Home Homepage Latest Stories “We Never Go Out Of Style,” But The Double Standards Against Women Can

“We Never Go Out Of Style,” But The Double Standards Against Women Can

by Avery Nixon

I was at my retail job, thanking the powers above for giving me 15 whole minutes without having to ring up a customer or clean out a dressing room with seven pairs of pants thrown onto the floor when a conversation arose between me and my boss about the hypocrisy between society’s treatment of fangirls and fanboys.

Typically, you never even hear the term “fanboy” when speaking of adult men who are fans of something. My point already seems proven by the blatant sexism in the very language of fandoms.

This discussion was sparked by the one and only, Taylor Swift.

It may be shocking, but young women can love things without being crazy and obsessive fangirls.

And if they are obsessed, then why not let them be? What’s the harm in loving something that much? As long as they’re not showing up to Jack Antanoff’s wedding level of obsession, what’s the problem?

Young women can be obsessive without the reproval that young men seem to escape from.

I am a huge Swiftie, a term coined by the Taylor Swift fandom, and I would honestly say the best night of my life was attending the Eras Tour. Nothing, including the birth of my firstborn, will ever come close to singing the bridge of “Cruel Summer” under a beautiful sunset in a crowd of over 70,000 people.

Of course, I’m joking about the firstborn thing. Obviously, that will be a close second.

Does this make me crazy or obsessed? Should society look down upon me for loving something? Absolutely not.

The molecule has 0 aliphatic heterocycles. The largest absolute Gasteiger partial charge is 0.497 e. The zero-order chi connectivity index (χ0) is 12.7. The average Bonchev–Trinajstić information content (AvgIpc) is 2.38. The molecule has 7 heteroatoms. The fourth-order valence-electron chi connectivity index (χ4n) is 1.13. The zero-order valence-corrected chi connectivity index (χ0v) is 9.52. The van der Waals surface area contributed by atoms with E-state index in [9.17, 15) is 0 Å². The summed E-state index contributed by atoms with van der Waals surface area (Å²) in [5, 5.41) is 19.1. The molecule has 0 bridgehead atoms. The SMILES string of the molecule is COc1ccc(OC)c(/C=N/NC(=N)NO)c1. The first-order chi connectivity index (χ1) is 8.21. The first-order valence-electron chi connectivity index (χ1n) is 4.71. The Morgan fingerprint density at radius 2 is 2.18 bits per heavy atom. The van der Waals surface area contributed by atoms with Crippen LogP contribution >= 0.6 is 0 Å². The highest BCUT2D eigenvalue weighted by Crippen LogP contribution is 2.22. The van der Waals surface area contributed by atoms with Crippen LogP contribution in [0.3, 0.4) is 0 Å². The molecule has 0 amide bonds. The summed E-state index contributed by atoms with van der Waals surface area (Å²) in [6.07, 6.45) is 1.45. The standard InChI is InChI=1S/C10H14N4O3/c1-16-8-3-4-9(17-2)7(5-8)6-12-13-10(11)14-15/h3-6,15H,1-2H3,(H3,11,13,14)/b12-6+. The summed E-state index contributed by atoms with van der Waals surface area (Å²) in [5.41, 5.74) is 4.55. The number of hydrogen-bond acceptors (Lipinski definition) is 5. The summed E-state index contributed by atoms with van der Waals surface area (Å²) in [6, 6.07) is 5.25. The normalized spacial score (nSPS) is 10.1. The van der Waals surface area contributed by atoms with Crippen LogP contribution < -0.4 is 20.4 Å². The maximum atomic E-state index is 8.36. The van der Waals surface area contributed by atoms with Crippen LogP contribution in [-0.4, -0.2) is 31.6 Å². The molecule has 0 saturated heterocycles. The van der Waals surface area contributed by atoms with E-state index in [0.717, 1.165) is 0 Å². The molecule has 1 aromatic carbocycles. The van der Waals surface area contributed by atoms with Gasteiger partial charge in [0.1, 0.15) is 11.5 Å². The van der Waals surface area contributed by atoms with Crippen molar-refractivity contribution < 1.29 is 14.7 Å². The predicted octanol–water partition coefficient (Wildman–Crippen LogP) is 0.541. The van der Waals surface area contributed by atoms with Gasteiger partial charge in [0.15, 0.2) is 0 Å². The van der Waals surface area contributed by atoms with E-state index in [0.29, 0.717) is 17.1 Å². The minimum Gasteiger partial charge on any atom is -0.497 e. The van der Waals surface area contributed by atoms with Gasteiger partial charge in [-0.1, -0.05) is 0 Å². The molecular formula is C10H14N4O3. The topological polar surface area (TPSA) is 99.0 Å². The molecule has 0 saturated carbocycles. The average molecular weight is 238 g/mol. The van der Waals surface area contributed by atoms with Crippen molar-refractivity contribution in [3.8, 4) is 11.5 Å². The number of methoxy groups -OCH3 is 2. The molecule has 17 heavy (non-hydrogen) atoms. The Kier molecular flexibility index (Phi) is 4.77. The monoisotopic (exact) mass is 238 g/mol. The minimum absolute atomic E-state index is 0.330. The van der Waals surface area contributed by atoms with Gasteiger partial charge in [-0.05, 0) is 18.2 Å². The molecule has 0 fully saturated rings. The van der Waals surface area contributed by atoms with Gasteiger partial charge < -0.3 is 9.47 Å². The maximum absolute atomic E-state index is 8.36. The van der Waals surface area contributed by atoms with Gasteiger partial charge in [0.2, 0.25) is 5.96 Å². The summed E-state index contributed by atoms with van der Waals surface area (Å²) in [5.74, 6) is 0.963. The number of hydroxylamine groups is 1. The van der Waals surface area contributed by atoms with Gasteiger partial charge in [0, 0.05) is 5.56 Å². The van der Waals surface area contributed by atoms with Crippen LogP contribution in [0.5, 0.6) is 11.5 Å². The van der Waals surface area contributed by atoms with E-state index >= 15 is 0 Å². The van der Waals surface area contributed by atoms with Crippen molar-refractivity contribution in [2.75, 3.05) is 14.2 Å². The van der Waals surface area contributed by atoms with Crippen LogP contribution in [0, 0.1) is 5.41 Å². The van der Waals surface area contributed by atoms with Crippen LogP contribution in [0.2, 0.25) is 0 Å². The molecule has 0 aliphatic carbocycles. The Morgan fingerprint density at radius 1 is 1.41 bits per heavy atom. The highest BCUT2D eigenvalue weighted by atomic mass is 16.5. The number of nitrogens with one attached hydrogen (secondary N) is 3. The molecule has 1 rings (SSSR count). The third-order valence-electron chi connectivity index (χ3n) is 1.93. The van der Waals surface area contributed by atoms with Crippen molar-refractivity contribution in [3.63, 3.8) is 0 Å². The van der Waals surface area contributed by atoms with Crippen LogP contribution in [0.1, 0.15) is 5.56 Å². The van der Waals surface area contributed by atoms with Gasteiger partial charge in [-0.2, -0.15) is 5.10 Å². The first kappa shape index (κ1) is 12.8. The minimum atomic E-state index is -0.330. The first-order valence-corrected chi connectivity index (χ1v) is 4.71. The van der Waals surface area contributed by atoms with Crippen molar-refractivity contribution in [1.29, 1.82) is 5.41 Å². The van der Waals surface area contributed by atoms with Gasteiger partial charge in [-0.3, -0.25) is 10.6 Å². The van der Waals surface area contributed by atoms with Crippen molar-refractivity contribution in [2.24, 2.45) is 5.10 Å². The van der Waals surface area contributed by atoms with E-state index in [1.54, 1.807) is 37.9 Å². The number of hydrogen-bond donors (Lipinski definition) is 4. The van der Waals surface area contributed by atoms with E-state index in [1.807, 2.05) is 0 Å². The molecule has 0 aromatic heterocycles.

Swifties aren’t the first fanbase dominated by young women and girls to be scrutinized by society, particularly men. Remember Beliebers? Directioners? Girls as young as ten were labeled insane for loving their idols.

Are young boys and men looked at the same for loving sports? For example, is my best friend Colin Luderitz viewed the same for loving the “Ice Age” franchise more than the ill-fated Scrat loves his elusive acorn? Absolutely not.

I mean, I saw firsthand what can happen when a man loves something a little too much as I am also a Buffalo Bills fan.

Fans pay hundreds of dollars to attend a game and then twenty dollars more to park on some old guy’s lawn. I have also seen dozens of tailgates along the way to Highmark Stadium filled with cheering men, sometimes not wearing shirts despite the freezing weather and lots of alcohol. The most notable thing I witnessed was men slamming their bodies onto a folding table, and jumping from the roof of an RV.

Bills Mafia isn’t even the worst of them. Utter fear runs through my veins as the Philadelphia Eagles inch closer to getting to play in the Super Bowl.

You may ask, how bad could these fanboys be?

Here’s a brief list of things Philadelphia sports fans have done over the years: arson, scaling lampposts, eating horse feces, throwing batteries at players, and throwing batteries at a Santa and then each other.

Not only have Philly sports fans done those things, but in 1989, “instigated by the future mayor of Philadelphia and governor of Pennsylvania, Ed Rendell, Eagles fans blasted Dallas Cowboys coach Jimmy Johnson with snowballs.”

But God forbid two teenage girls trade friendship bracelets at The Eras Tour.

Another criticism of Swifties is how much money they spend on tickets to Swift’s concerts.

According to Business Insider, Regular tickets for the US leg of Swift’s tour, which kicked off in March, were priced between $49 and $449, with VIP packages ranging from $199 to $899.”

Meanwhile, The Football USA reported that the “Super Bowl ticket price range from just below $5,000 and the maximum is around $36,000 for the most premium seats in 2023.”

This doesn’t go for the resale tickets with the average cost being $3,801, which is still less than the Super Bowl.

And my ticket for the 200’s section of MetLife Stadium was only $253.

So Swifties are crazy for emptying their savings for a concert but it’s okay for adult men to do so when it’s a bunch of other grown men throwing a ball around and tackling each other?

Whether it’d be musical fandoms like Barbs or Beatlemaniacs, or film ones such as Ringers (“Lord Of The Rings”) and Twihards (“Twilight”), one thing is clear: there is a double standard against young women who show passion for something.

I rue the day Swifties start throwing themselves onto tables at tailgates because we will never hear the end of it.

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